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What Is the Math Requirement for Dentists?

by Gale Thompson

Dentistry is a precise, challenging field that improves the health and appearance of the teeth and mouth. Dentists are also important advocates of computer and technology research. Becoming a dentist generally requires at least four years of postgraduate education at an accredited dental school. A foundation in biology and chemistry is required, but math courses are also beneficial to a dentist's career. Requirements vary by program and type of admission exam but generally include calculus and statistics.

College Algebra

Depending on math placement upon undergraduate admission, college algebra will often be a student's first math course. The course is an introduction to algebraic functions, equalities and inequalities, and is a minimum requirement for dental schools. The American Dental Association specifically notes that algebraic concepts including exponential notation, absolute value and ratios and proportions appear on the Dental Admission Test. Although most schools require more advanced coursework, college algebra is almost always a prerequisite.

Pre-Calculus and Trigonometry

Before taking calculus, students must have a thorough foundation in functions and trigonometry. Many of the questions on the DAT will cover concepts taught up through pre-calculus, such as trigonometry, real and complex numbers, sequences and series, and solving inequalities and equations. Depending on the student's high school math performance, he may be able to test out of pre-calculus and move directly into calculus. Additionally, students who are placed into calculus but still require some more review may choose to take a semester of pre-calculus.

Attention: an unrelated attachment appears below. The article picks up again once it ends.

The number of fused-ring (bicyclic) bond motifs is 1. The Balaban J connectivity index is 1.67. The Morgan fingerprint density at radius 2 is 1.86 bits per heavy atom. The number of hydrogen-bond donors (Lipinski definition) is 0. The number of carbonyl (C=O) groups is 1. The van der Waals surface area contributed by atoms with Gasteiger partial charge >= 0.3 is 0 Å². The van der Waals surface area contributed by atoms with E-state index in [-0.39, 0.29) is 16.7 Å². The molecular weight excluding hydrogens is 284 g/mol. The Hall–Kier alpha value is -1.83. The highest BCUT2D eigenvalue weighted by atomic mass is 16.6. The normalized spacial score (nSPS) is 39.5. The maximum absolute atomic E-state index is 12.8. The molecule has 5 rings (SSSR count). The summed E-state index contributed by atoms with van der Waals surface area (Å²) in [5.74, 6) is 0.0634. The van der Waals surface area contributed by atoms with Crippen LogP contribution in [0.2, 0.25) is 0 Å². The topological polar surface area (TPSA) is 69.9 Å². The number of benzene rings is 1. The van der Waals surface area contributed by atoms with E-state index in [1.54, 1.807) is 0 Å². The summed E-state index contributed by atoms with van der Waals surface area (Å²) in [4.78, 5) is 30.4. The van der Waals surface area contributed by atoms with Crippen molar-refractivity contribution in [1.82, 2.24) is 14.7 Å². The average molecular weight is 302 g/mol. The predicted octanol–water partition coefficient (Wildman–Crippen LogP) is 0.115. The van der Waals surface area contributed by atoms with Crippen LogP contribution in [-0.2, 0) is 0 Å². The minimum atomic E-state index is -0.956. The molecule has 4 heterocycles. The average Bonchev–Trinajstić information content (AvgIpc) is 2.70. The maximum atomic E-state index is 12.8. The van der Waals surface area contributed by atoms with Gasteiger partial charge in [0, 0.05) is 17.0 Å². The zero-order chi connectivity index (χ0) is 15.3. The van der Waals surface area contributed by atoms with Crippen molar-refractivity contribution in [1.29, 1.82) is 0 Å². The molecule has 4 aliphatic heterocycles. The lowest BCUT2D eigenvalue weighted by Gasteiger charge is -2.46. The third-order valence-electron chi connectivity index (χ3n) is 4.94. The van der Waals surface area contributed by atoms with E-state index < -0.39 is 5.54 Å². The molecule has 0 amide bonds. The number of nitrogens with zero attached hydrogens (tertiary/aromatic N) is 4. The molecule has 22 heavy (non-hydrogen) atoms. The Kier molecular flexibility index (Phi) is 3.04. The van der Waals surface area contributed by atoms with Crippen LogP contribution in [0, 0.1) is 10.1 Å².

Calculus

Calculus, the study of change, is strongly recommended for students applying to dental school. Making precise measurements based on constantly changing data is important in dental work. Dartmouth College states that two terms of mathematics are required at only 20 percent of schools in the United States, but recommended by most schools. The Health Professions program at Dartmouth recommends that these two terms be calculus and statistics. In addition, many dental students take courses in physics, which often require a course in calculus.

Statistics

Statistics is strongly recommended for students applying to dental school. Some schools may take Medical College Admission Test scores in addition to DAT scores, and in 2015 the MCAT will include a significant statistical information. Additionally, more and more dental schools are requiring statistics courses for admission. The basic statistical concepts, including the manipulation and collection of observational data, are helpful for advanced science coursework that involves experimentation. In addition, the ADA states that probability and statistics will be on the DAT.

About the Author

Gale Marie Thompson's work has been published in "Denver Quarterly," "Los Angeles Review" and "Best New Poets 2012." Thompson holds a BA in English and creative writing from the College of Charleston, a MFA from the University of Massachusetts Amherst, and is working on a PhD at the University of Georgia.

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